The Employers’ group of the European Economic and Social Committee expresses serious concerns with the difficulties linked to the EU vaccine rollout programme and calls for a change of tone and action, comparable to the one we have seen in 2020 at the onset of the pandemic.
“It is understandable that tensions and frustrations would erupt over the slow coronavirus vaccine rollout and production delays, but we need to remain calm and continue to maintain a high level of solidarity, as we did last spring when we were first confronted with the emergency of the virus,” said Stefano Mallia, President of the Employers’ Group in the EESC.
Rather than engage in a blame game, the Employers’ Group would like to point towards the incredible results achieved in a very short span of time where through intensive research and collaboration among pharma companies, Member States and the European Commission, highly effective Covid-19 vaccines have been developed.
“Let’s not underestimate what has been achieved so far” Mallia said.
Instead, the Employers’ Group is urging the Commission and national governments to focus on doing what is needed to help increase the productive capacity of pharmaceutical companies in Europe to ensure that the rollout of more vaccine doses is accelerated. On this aspect, the Employers’ Group points towards the many actions of collaboration that are already taking place between pharma companies where a number of companies have made available their production facilities to produce vaccines of other companies.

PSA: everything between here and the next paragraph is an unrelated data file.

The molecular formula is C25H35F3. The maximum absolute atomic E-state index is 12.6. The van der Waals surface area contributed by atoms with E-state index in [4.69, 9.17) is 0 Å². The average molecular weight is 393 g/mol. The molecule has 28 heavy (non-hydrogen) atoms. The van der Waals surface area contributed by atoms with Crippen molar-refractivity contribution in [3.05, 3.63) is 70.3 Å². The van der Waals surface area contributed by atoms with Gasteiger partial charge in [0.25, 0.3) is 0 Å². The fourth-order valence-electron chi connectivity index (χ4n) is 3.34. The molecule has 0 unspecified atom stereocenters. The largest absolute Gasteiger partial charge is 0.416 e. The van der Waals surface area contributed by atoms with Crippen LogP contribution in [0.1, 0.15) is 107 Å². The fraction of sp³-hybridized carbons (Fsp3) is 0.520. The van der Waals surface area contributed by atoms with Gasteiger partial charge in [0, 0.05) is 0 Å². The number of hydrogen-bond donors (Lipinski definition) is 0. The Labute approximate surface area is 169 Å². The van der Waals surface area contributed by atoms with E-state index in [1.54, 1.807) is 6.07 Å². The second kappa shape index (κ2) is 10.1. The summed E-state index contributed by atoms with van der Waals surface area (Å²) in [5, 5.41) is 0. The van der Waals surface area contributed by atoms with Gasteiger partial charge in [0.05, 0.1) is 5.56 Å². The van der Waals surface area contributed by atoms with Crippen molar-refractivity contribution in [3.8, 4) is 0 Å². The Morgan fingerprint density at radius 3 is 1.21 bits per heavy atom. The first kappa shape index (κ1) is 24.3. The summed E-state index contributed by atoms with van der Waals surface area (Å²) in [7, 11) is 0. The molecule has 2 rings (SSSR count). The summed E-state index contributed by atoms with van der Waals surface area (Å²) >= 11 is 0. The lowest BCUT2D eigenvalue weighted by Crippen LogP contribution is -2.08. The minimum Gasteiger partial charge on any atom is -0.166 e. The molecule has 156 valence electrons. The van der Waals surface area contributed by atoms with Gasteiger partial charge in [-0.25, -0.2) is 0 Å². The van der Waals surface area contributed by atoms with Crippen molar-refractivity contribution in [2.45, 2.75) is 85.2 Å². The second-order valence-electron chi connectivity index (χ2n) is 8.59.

Every day gained is many lives saved. No one is safe until everyone is safe. The quicker the rollout the quicker we can start to achieve some level of certainty which will in turn greatly assist the recovery of our economies from the devastation we are currently experiencing.
This is why the EU approach needs to continue to be based on EU solidarity amongst Member States and, equally important, in partnership with our neighbours and allies. In this regard, the Employers’ Group is against any restrictive action that deviates from free trade and resurrects borders. At the same time, it is crucial that our economy remains open,, ensuring actual coordination to return to a full and well-functioning EU internal market as soon as the sanitary situation allows it.
The Employers’ Group is firm in its conviction that protectionism is never the way forward and that any such action is likely to backfire and create new problems for the continued development and production of vaccines.
"We have achieved a lot in an incredibly difficult situation and we have achieved this through collaboration and solidarity. We should maintain and protect this approach as it is the one which will see us through this unprecedented crisis," said Mallia.